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Back at the start of the 1990s, a country band from the town of Westbourne, Manitoba appeared on the scene. It was fronted by singer/guitarist Chris Thorsteinson and began building a reputation the traditional “weddings, parties, anything” way. In 1994, Thorsteinson recruited his childhood friend, singer/guitarist Dave Wasyliw, and the pair quickly established a formidable songwriting partnership that now after nearly three decades has resulted in a Juno Award, 14 Canadian Country Music Association Awards, 21 Top 10 Canadian country radio singles, eight #1 CMT videos and millions of streams.
Although the numbers certainly support the notion that Doc Walker is one of Canada’s most successful country bands, its foundation remains Chris and Dave’s unshakable creative partnership. They’re putting it on display again with a new single, “She Wants What She Wants,” to coincide with their return to stages across Canada (watch this space for a national tour announcement soon). Produced by Dave at Stereobus Recording in Winnipeg, “She Wants What She Wants” is the first new Doc Walker music since the 2017 album Weathervane and finds them in top form with their trademark harmony, a heart-swelling chorus, and a modern spin on traditional instrumentation.
Chris says, “The idea for the song came to me one morning while I was messing around in the studio. I came across an ‘80s guitar sound and it was like a time machine for me. I started to remember all the great music recorded in the ‘80s and it inspired me to create something similar. The lyrics came from thinking about my three children, and realizing that someday my little girl is going to have her heart broken. It scared me, because my job as a father is to protect my children. But I came to the conclusion that life happens and all you can do is try to raise your kids to be strong enough to overcome those situations—and most importantly to have respect for yourself and those around you.” Dave took Chris’ initial demo and reworked it as the song’s producer before handing it over to well-known Canadian producer Eric Ratz for his final mix magic.
Dave adds, “We always feel that country music can have some ‘meat on the bones,’ as it is a genre heavily rooted in real-life experiences, trials and tribulations.”
That attitude has played a big part in Doc Walker’s longevity, along with an overall drive to explore new musical approaches in order to keep their sound fresh. As Dave says, “We just can’t pretend to be something we are not. The fans that have stuck with us I feel have been rewarded with two of our strongest records in recent years, The 8th and Weathervane. And now we can’t wait to show the fans what we’ve been up to!”
As Doc Walker continues to look ahead, they are also celebrating the 20th anniversary of 2001’s Curve, their breakthrough album that spawned the hits “She Hasn’t Always Been This Way” and “Rocket Girl,” both of which remain staples of their live show. Curve garnered the band its first Juno nominations and first CCMA awards, a scenario that has been repeated many times over the ensuing years. Both Chris and Dave point to receiving the 2008 CCMA Fans’ Choice Award at that year’s gala in Winnipeg as a particularly significant moment in their lives.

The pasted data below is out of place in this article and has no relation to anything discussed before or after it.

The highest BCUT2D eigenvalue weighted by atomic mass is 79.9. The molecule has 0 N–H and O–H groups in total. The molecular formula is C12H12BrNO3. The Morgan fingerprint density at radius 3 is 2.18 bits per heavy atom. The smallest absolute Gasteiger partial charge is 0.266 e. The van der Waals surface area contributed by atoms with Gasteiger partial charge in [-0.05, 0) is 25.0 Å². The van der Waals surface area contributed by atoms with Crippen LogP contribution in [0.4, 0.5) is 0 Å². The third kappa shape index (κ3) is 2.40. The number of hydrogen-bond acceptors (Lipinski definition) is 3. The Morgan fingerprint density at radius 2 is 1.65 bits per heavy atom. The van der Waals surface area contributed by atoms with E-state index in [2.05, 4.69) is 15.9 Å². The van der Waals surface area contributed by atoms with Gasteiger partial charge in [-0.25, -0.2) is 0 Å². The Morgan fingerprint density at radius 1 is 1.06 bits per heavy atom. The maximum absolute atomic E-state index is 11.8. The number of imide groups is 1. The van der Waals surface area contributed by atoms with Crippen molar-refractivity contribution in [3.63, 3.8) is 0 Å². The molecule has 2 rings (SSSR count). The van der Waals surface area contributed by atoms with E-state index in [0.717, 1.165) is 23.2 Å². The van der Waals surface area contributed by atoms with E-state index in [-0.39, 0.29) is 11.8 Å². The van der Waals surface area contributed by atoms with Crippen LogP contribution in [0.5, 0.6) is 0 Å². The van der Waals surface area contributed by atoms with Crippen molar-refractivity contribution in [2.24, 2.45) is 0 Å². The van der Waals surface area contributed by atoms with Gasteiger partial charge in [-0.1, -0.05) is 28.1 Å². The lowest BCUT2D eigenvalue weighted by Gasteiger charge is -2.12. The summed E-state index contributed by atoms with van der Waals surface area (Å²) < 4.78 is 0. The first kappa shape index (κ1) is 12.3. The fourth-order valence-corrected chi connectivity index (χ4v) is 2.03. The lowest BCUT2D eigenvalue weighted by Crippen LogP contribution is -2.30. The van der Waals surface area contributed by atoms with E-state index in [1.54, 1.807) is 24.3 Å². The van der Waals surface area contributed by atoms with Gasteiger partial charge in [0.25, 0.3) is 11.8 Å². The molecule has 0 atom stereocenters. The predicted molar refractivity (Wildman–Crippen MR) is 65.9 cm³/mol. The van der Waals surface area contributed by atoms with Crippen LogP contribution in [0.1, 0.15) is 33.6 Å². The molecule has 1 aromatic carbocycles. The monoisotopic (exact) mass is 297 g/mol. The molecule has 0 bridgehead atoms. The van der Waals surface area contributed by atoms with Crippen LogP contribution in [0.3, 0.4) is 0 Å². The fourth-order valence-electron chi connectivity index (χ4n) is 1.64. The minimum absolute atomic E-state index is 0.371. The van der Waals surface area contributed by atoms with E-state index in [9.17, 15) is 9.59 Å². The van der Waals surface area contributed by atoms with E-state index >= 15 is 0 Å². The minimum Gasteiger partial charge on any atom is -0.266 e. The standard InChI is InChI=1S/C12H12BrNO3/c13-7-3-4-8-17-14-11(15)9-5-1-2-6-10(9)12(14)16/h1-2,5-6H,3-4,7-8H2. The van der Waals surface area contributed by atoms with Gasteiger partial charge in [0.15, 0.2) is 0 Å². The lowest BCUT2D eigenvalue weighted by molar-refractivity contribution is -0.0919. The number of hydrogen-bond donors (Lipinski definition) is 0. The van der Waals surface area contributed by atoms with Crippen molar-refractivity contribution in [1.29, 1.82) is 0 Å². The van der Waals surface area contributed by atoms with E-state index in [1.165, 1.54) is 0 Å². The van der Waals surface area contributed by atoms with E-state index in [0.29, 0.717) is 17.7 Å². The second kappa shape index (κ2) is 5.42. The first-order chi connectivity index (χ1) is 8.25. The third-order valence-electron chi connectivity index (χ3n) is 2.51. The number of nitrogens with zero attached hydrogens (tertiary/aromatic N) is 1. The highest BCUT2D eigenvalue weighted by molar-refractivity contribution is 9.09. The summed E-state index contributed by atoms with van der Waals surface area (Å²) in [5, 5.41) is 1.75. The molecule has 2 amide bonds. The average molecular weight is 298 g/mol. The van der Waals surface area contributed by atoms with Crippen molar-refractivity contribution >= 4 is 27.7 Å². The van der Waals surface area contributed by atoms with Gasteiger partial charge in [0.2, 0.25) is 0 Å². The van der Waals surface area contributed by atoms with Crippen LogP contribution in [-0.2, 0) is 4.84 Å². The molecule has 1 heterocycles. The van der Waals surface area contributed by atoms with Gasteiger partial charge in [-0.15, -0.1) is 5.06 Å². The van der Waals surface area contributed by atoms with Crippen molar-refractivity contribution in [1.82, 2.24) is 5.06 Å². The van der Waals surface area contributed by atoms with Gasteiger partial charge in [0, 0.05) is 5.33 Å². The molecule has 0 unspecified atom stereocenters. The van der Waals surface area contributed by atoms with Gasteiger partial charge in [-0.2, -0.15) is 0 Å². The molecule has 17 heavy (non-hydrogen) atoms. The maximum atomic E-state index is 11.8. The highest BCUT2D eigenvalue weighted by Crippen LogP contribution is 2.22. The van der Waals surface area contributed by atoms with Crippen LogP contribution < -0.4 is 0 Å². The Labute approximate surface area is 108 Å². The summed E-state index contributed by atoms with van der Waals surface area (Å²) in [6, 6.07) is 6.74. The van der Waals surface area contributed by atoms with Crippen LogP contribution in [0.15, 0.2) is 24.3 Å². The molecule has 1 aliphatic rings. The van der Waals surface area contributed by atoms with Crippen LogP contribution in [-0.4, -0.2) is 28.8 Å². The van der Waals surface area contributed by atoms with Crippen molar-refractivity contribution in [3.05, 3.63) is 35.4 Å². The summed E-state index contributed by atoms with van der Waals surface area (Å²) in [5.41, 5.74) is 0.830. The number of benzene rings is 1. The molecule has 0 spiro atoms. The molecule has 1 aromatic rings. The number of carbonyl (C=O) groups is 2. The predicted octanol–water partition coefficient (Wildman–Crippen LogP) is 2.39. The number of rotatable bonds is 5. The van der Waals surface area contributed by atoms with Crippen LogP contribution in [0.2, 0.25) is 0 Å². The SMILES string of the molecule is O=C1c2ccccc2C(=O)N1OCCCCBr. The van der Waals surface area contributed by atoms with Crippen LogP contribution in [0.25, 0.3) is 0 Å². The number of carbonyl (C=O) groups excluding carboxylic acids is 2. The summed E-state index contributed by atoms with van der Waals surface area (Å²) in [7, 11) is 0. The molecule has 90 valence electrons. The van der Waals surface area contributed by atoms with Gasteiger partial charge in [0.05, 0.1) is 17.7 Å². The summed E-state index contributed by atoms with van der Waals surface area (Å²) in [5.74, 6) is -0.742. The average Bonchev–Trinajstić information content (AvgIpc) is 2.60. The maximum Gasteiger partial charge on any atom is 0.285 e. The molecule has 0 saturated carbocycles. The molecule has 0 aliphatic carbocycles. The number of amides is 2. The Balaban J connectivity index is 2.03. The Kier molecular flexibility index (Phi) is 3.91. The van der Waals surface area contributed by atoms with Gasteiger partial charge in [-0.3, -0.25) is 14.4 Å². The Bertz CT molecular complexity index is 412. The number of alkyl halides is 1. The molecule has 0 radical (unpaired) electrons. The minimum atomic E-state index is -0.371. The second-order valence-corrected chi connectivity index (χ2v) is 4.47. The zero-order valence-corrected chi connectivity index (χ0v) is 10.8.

Dave says, “We’ve had a lot of career highlights, from getting to work with so many amazing writers, to playing in every province and territory in Canada, and touring Australia three times. And then there are the personal highlights, like meeting Willie Nelson and playing the Whisky A-Go-Go in L.A. It’s all incredible to look back on; opening for Bon Jovi and having Eric Church open for us—something I doubt he’ll be doing again anytime soon!”
Getting back on tour is something Doc Walker has been eagerly anticipating since the world shut down in early 2020. As Chris says, losing that connection with their audience—albeit temporarily—was something he wasn’t totally prepared to deal with. “I think the lack of live shows has given us time to reflect on the last 25 years and reminded me to never take for granted the support we’ve had from our fans. I also realized how much I missed meat and cheese trays backstage! But seriously, the plan has always been to create music that we are proud of and to spend as much time as we can out on the road playing for the fans.”
As for what the future holds for Doc Walker, Dave says he expects something to come together following their new tour, since the band has always fed off the energy of playing live. “That’s how everything starts. The more we play together, the more we talk and plan and write and record. The ‘snowball’ gets big quickly. It has been very difficult not having that outlet for the last couple of years. There is now a heightened appreciation for it because it was taken away as abruptly as if someone had turned off a tap. If there is any silver lining, it’s that it’s served as a reminder of just how much we love making and playing music.”